# Bernouill diff eqn.

1. Aug 6, 2006

### suspenc3

$$y'+\frac{2}{x}y=\frac{y^3}{x^2}$$

$$u=y^-^2$$

so $$y'+(1-3)p(x)u=(1-3)q(x)$$

$$y'-2(2x)u=-2y^3/x^2$$

$$y'-4x/y^2=-2y^3/x^2$$

integration factor is $$e^{{-2x}^2}$$

is this right so far?

2. Aug 6, 2006

### d_leet

I can't follow your work, you make a substitution, but then it seems that you don't really use it because the next to last equation you have involves both u and y when making it should only involve one or the other not both. What are p(x) and q(x) you don't define them and it isn't obvious at all what they are.

When you have a differential equation like this you want to make the substitution that you did, but then you should divide the entire equation by the highest power of y that is present and then use the substitution so that you will get a linear first order differential equation in u, and then you can solve for the function u and use the substitution to find what y should be.

EDIT: Oh I can see what you did now, but none of it is justified at all. When you make that substitution you need to use it. It seems as though you arbitrarily picked out functions to be p(x) and q(x) for no reason at all and just sort of attached u to the equation, you should have realized that this is wrong since you end up with an equation that is entirely different from the one you started with.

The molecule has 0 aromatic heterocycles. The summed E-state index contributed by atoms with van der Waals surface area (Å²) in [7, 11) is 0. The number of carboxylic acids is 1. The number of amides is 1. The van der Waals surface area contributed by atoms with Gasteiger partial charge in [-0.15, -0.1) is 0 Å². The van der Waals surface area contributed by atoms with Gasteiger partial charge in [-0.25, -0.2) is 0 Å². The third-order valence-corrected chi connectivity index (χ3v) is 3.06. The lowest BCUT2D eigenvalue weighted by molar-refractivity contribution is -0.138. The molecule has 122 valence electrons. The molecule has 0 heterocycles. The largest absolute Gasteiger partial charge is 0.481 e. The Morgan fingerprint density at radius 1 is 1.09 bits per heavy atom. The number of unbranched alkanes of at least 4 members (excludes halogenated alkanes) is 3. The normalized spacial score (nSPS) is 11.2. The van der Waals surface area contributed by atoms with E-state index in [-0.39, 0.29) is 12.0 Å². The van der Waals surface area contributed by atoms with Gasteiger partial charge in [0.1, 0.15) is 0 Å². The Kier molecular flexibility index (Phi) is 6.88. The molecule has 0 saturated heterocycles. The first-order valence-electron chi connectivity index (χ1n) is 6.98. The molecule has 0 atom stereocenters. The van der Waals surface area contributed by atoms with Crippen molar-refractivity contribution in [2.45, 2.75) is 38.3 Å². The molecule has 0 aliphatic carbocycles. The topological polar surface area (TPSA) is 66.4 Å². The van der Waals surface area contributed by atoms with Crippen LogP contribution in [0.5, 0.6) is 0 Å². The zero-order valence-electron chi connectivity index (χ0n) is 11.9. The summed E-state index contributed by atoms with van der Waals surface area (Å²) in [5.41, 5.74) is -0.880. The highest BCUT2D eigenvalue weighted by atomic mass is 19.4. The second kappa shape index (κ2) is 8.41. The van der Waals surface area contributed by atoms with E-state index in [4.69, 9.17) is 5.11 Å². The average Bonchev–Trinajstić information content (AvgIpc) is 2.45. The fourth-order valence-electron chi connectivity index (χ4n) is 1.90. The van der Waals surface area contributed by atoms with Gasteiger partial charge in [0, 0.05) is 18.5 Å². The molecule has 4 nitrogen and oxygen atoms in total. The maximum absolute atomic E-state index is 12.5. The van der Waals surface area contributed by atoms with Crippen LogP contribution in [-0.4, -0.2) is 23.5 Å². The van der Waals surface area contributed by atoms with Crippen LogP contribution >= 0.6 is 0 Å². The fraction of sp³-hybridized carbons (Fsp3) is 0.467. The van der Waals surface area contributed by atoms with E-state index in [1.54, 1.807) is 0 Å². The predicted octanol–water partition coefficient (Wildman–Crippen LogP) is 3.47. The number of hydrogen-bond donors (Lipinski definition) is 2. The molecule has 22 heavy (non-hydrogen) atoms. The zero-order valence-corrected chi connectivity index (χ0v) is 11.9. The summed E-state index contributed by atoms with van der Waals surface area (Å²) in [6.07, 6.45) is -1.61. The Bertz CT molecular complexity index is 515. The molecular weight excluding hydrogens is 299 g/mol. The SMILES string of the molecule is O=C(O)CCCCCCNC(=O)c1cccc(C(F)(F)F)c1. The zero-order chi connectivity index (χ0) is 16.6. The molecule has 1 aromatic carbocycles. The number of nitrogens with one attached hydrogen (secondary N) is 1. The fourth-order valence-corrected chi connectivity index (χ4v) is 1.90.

Last edited: Aug 6, 2006
3. Aug 6, 2006

### suspenc3

$$p(x)=2/x$$

$$q(x)=1/x^2$$

Ok, yeah there are no examples just the form of a Bernouill Equation so I dont really know what to do.

I dont see what the point of the sub $$u=y^{1-n}$$ is?

I know it is suppose to make it linear..I gueess mine is wrong though..that might be the reason haha
EDIT:wiki explains it better, im gonna go try it again

Last edited: Aug 6, 2006
4. Aug 6, 2006

### d_leet

Well you didn't really use the substitution initially you kind of just attached a u to the equation so thats why it didn't work.

5. Aug 6, 2006

### suspenc3

ok i tried again let $$u=1/y^2$$
$$y'y^{-3}+ \frac{2}{x}y^{-2} = \frac{1}{x^2}$$

$$du/dx - 4u/x = -2/x^2$$

$$I(x)=e^{2 \int lnx} = x^2$$

$$du/dx x^2 - 4xu = -2$$

$$x^2u = \int-2$$

$$x^2u=-2x+C$$

$$u = -2/x + C/x^2$$

$$\frac{1}{\sqrt{\frac{-2}{x}+\frac{C}{x^2}}} = y$$

Last edited: Aug 6, 2006
6. Aug 6, 2006

### d_leet

Your integrating factor is wrong. You should have integrated -4/x not 2/x. and then raised e to that power to get your integrating factor.

7. Aug 6, 2006

### suspenc3

Riiiiight, Thanks!

Last edited: Aug 6, 2006